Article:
Author: Celia Rivenbark
Hardback: 262 pages
Date Published: September 2006
Publisher: St. Martin’s Press
When my daughter announced her class was taking a field trip, I involuntarily shrieked “No!” but then had to realize that it was doubtful the kindergarten classes were going to prison or the dookie factory.
Indeed, it was the zoo. This would be safe and fun, I thought. Animals frolicking – what could go wrong?
Well, for starters, the baboon, who was frankly obsessed with amorous activities that didn’t require a partner.
“What’s he doing?” a few of the kids asked.
My husband, who was the only man who had come along to chaperone, decided he would deal with this question, and deal with it he did.
“That’s just the traditional baboon way of waving hello,” he said, sounding remarkably poised and knowledgeable.
“Oh,” a little boy in the class said. “Should we wave back?”
“Oh, God no.”
Next up: the “desert habitat” where an ancient camel proceeded to amuse the children by leaning down to eat his own shit. Without even moving his legs, the giraffe savored every bite as if it were the Christmas ham.
“Oooh, icky gross! I think I’m gonna hurl!”
“It’s just nature,” said one of the kids, trying to comfort my husband.
–Stop Dressing Your Six-Year-Old Like a Skank by Celia Rivenbark, pages 53-54
I first heard about Stop Dressing Your Six-Year-Old Like a Skank by Celia Rivenbark on the April Books Brought Home Library Thing thread (the discussion starts going around message 174). It created quite a stir, as everyone passed around their “bad parents and monstrous children” horror stories. With the conversations circulating, as well as it’s hilarious-but-shocking title, I knew I wanted to read this book. So I clicked on over to BookMooch, entered the title in the search bar, and voila! mooched the only copy available.
When it arrived in the mail on Saturday, I cracked open the book and just glanced at the title of the first chapter: There’s Always Tomorrow(land): “If You Really Loved Me, You’d Buy Me Pal Mickey”. The chapter’s about Celia planning and taking her family to Disney World. Before I realized it, I was at the end of the chapter, ripped envelope still in my lap, and bladder barely holding its ground after all the laughter. The whole book is like that, and you just about have to tear the book from your hands to put it down to make dinner, sleep or even go to the bathroom (okay, I admit it… Celia went there, too).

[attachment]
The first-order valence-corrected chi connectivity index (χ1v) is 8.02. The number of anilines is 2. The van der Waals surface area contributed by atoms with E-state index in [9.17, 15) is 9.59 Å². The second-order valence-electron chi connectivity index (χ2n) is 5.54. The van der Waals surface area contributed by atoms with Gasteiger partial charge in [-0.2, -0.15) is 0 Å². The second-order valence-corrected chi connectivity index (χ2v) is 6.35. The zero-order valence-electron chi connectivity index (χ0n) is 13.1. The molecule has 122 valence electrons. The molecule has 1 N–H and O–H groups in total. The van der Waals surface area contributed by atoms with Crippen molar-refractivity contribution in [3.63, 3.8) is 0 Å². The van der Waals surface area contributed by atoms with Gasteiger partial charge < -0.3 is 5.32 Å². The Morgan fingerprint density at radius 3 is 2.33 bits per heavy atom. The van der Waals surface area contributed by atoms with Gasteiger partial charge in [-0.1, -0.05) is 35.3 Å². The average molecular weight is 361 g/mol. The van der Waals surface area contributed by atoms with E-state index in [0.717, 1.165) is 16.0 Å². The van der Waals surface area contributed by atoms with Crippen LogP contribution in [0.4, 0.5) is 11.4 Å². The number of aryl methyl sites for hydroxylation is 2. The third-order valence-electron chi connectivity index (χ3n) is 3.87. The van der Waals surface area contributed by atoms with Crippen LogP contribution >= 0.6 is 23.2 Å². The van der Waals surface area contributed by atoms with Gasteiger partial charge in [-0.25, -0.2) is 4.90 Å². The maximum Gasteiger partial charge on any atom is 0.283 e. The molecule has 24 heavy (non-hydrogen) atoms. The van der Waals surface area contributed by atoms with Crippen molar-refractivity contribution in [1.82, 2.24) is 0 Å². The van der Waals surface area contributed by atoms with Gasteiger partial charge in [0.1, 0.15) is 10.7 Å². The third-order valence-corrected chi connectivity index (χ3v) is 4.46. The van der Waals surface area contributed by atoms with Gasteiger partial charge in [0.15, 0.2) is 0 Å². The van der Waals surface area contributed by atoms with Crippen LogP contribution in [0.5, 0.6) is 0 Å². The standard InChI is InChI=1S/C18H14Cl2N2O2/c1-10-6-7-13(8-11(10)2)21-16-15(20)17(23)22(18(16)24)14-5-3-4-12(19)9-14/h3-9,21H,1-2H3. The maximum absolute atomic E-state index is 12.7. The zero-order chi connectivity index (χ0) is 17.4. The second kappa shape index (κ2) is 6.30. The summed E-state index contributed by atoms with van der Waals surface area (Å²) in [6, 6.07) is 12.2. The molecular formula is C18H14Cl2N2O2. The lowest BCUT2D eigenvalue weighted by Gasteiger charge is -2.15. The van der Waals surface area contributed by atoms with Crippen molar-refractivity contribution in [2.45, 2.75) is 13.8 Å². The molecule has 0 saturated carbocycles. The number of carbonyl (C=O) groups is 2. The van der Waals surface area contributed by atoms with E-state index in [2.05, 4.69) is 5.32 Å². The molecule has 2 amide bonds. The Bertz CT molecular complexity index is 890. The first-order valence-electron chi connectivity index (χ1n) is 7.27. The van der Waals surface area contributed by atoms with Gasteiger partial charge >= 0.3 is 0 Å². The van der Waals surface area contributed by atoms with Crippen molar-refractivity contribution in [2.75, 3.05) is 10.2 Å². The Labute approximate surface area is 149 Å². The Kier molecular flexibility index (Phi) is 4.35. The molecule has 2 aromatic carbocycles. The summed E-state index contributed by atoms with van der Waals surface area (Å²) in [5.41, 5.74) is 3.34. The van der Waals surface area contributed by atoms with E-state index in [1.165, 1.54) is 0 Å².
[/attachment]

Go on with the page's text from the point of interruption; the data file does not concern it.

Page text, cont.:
With the charm of a Southern Belle, and a snarky, sarcastic wit, Miss Celia expresses all that it is to be a mother/wife/career woman/person with the sense God gave a goose in this day and age. She tells of her experience trying to buy size 7 clothes for her six-year-old, and only finding outfits that’d make a Vegas showgirl feel naked. Later, she points out that grown women in character-embossed clothes need to grow up, which points out the Topsy-turvy nature of the American culture today: Children dressing like sexually mature adults and grown-ups dressing like school kids at play.
Each chapter’s title both encompasses its contents, while being surprising and tongue-in-cheek. A few examples of this are:
- Yo Yo Yo! Where Can a Sista Get a Cowgirl Outfit?: Holidays Make This Mama Wanna Get in Your Grille
- Weary Mom to Uppity Teens: At Least I Know Where the Continent of Chile Is
- Field Trip, Fornification, and a Shit-Eating Giraffe: Who Says School Can’t Be Fun?
- Montel’s Smoking Weed: (But Will He Share With Sylvia the Psychic?)
- Reality Bites: Super Skanks Lewinsky and Hilton Are Fun to Watch, but Those 100-Pound Toddlers Rule!
- The Butcher’s Great, the Baker’s Suffering: But How Is the Anti-Carb Frenzy Affecting the Candlestick Maker?
- The Paradoxical Male: Smart Enough to Find “Me Time,” but Dumb Enough to Get Stuck Buying the Tampons
- If It Ain’t On eBay, It Ain’t Worth Having: (Whoa! Is That Willie Nelson’s Face in Your Grits?)
- Politicians Serve Up McValues: (With Extra Cheese on the Side)
Amidst the humor and anecdotes, Rivenbark manages to slip in facts and evidence that support her position, but you’re too busy laughing and enjoying her company to realize “Hey, there’s serious journalism going on here!”
I enjoyed Stop Dressing Your Six-Year-Old Like a Skank by Celia Rivenbark immensely, and am going to buy a new copy from Amazon and have it shipped to my mom for Mother’s Day (don’t tell her, or you’ll ruin the surprise!). All the way through, I could just hear my mom’s voice in Rivenbark, and I know she’ll enjoy it as much as I did. While the book won’t stay with me as far as remembering specifics, the feeling of fun and laughter will live on, and I’m sure that when I re-read this review a year from now, I’ll remember specifics in the chapters mention, and laugh again. For the joy it’s given me and will give to my mom and myself in the future, I give Stop Dressing Your Six-Year-Old Like a Skank by Celia Rivenbark 4 iout of 5 Krispy Kreme donuts 😀
In this video clip, Celia Rivenbark opens up a book signing by reading an anecdote in an email from a friend.
Filed under: Book Reviews | Tagged: Adult, Adult humor, American, American South, barbeque, comedy, culture, Disney World, funny, humor, huzzbands, Krispy Kreme, motherhood, non-fiction, North Carolina, poop eating animals, satire, school field trip, slacker mom, snarky, social commentary, south, Southern, southern culture, southern living, southern women, Southernisms, women, zoo | 5 Comments »